Saturday, September 13, 2008

Prioritizing Product Backlog

Succeeding with Agile: Software Development Using ScrumAt Agile 2008, Mike Cohn gave a talk about product backlog prioritization. Mike starts out by discussing the right level of prioritizing. A well formed product backlog should take the form of an iceberg. Small on the top (sprints), a little bigger down the middle (releases), and much bigger down the bottom (future releases). Mike believes that about 10% of current iteration should involve planning and prioritizing for the next iteration.

He then describes 3 levels of user stories. A user story which is a description of desired functionality told from the perspective of user or client, epics which are very large user stories and themes which are a collection of related user stories. An example of an epic might be as VP of marketing, I want to select type of campaign (direct mail, tv, radio, etc) so that I can identify and repeat profitable ones. This can then move up the iceberg and become as VP of marketing, I want to see direct mailings when reviewing historical campaigns. Mike recommends prioritizing at the theme or epic level. It is a lot of work to prioritize at the user story level and not very meaningful.

Mike then covers 4 techniques for prioritization:

1. Kano analysis:

Kano identifies 3 types of features to measure customer satisfaction:

  • 1. Exciter or delighter: Exciter - feature you did not know you wanted until you saw it.
  • 2. Mandatory or baseline: must be present for users to be satisfied
  • 3. Linear: the more of it the better

Agile Estimating and PlanningAgile Estimating and PlanningAgile Estimating and PlanningThis can be done by expert opinion or surveying a small group of users (20 to 30) and asking both functional and dysfunctional questions like how do you feel if a feature is included and how do you feel if a feature is absent. The available answers are standard: I like it, I expect it, I’m neutral, I can live with it, and I dislike it. The results can then be matched to the Kano matrix to find out if a feature is an exciter, mandatory or linear. Others might fall in a questionable, reverse, or indifferent category. Mike recommends prioritizing by including all mandatory, some linear and leaving room for a few exciters.

2. Theme screening:

Identify 5 to 9 selection criteria for what is important in the next release (Importance to existing customers, competiveness, generating revenue, etc…). Identify a baseline theme that is likely to be in the next release and one that everybody understands (not the best one). For each theme, score the theme based on each selection criteria and compare it to the baseline theme using +1, 0, or -1. Add up the results for each theme and then rank them. Open the highest ranking themes and look at individual stories and use expert judgment on them.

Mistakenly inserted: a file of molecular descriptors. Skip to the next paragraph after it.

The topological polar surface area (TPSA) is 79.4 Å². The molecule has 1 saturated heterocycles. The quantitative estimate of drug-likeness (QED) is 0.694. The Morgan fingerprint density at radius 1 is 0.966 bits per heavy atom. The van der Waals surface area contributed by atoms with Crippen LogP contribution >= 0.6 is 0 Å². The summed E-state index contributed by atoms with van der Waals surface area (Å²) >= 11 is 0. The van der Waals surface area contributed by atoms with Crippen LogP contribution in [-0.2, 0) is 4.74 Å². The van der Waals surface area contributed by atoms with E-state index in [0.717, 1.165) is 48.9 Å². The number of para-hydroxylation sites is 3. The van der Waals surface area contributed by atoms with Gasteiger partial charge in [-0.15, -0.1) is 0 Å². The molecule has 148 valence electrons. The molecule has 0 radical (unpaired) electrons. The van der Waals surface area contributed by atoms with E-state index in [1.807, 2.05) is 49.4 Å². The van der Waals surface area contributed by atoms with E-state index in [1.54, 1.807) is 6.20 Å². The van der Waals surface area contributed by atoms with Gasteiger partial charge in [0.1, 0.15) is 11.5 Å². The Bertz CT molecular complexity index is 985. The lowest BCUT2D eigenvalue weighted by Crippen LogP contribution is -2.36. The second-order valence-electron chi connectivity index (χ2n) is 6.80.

3. Theme scoring: Like screening, but selection criteria is weighted and a baseline theme is selected for each selection criteria(1-5). For each criteria make sure there is at least one 3. And then asses the others compared to the reference theme. Repeat for each criteria and then calculate weighted average, add up the averages and rank them based on results. Open theme up and look at individual stories and use expert judgment on them.

4. Relative Weight: Kano, theme screening and scoring are about prioritizing desirability but do not take into account cost. Relative weight addresses relative benefit of doing a feature and how painful is it if we do not do this feature.


Asses impact of having feature (1-9), asses impact of not having feature (1-9), calculate value of each story or theme relative to the entire product backlog, estimate cost of each story or theme, calculate cost of each story or theme relative to the entire product backlog

Calculate priority as relative value / relative cost.

Use these equations:

Total value= relative benefit+ relative penalty

Value percent = total value/sum(total value)

Cost percent = estimate/sum(estimate)

Priority = value percent/cost percent.

Weighting can also be included on the benefit vs. penalty where a benefit might weight more than a penalty.

5. Financial approach: Need a product owner and someone on the business side to figure out things like how much does a new customer bring in, how long do they stay, what are our costs of acquisition. Have a bunch of themes, story points, cost per story point, 3 year return, net present value (NPV), internal rate of return (IRR), discounted payback period in quarters.

User Stories Applied: For Agile Software DevelopmentMike prefers doing Kano analysis 1st to come up with all the mandatory items and then doing relative weight for the remaining exciters and linears. He also recommends doing this analysis at the start of the next 3 month release cycle and not for every iteration or sprint.

This presentation is available on InfoQ at